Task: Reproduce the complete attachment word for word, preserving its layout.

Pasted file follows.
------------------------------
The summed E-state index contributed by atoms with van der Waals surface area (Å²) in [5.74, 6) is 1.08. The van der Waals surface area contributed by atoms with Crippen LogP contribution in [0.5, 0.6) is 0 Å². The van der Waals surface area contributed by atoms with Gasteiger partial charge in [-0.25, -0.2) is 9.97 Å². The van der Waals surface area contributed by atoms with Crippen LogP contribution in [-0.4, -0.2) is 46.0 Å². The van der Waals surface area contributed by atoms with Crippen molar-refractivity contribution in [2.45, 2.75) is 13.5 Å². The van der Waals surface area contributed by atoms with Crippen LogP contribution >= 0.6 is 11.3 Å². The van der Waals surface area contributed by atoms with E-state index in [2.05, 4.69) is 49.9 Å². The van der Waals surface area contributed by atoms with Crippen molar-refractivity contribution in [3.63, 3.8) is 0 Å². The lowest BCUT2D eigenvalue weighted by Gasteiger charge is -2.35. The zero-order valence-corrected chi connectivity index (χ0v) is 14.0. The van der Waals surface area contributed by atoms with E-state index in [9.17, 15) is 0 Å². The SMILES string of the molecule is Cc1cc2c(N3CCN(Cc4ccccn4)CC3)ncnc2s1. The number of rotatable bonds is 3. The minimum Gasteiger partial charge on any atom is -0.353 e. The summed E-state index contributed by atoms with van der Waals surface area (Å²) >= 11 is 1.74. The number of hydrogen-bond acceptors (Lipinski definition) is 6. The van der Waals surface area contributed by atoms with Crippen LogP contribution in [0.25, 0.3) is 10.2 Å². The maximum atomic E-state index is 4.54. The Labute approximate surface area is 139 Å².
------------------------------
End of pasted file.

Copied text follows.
The summed E-state index contributed by atoms with van der Waals surface area (Å²) in [5.74, 6) is 1.08. The van der Waals surface area contributed by atoms with Crippen LogP contribution in [0.5, 0.6) is 0 Å². The van der Waals surface area contributed by atoms with Gasteiger partial charge in [-0.25, -0.2) is 9.97 Å². The van der Waals surface area contributed by atoms with Crippen LogP contribution in [-0.4, -0.2) is 46.0 Å². The van der Waals surface area contributed by atoms with Crippen molar-refractivity contribution in [2.45, 2.75) is 13.5 Å². The van der Waals surface area contributed by atoms with Crippen LogP contribution >= 0.6 is 11.3 Å². The van der Waals surface area contributed by atoms with E-state index in [2.05, 4.69) is 49.9 Å². The van der Waals surface area contributed by atoms with Crippen molar-refractivity contribution in [3.63, 3.8) is 0 Å². The lowest BCUT2D eigenvalue weighted by Gasteiger charge is -2.35. The zero-order valence-corrected chi connectivity index (χ0v) is 14.0. The van der Waals surface area contributed by atoms with E-state index in [9.17, 15) is 0 Å². The SMILES string of the molecule is Cc1cc2c(N3CCN(Cc4ccccn4)CC3)ncnc2s1. The number of rotatable bonds is 3. The minimum Gasteiger partial charge on any atom is -0.353 e. The summed E-state index contributed by atoms with van der Waals surface area (Å²) >= 11 is 1.74. The number of hydrogen-bond acceptors (Lipinski definition) is 6. The van der Waals surface area contributed by atoms with Crippen LogP contribution in [0.25, 0.3) is 10.2 Å². The maximum atomic E-state index is 4.54. The Labute approximate surface area is 139 Å².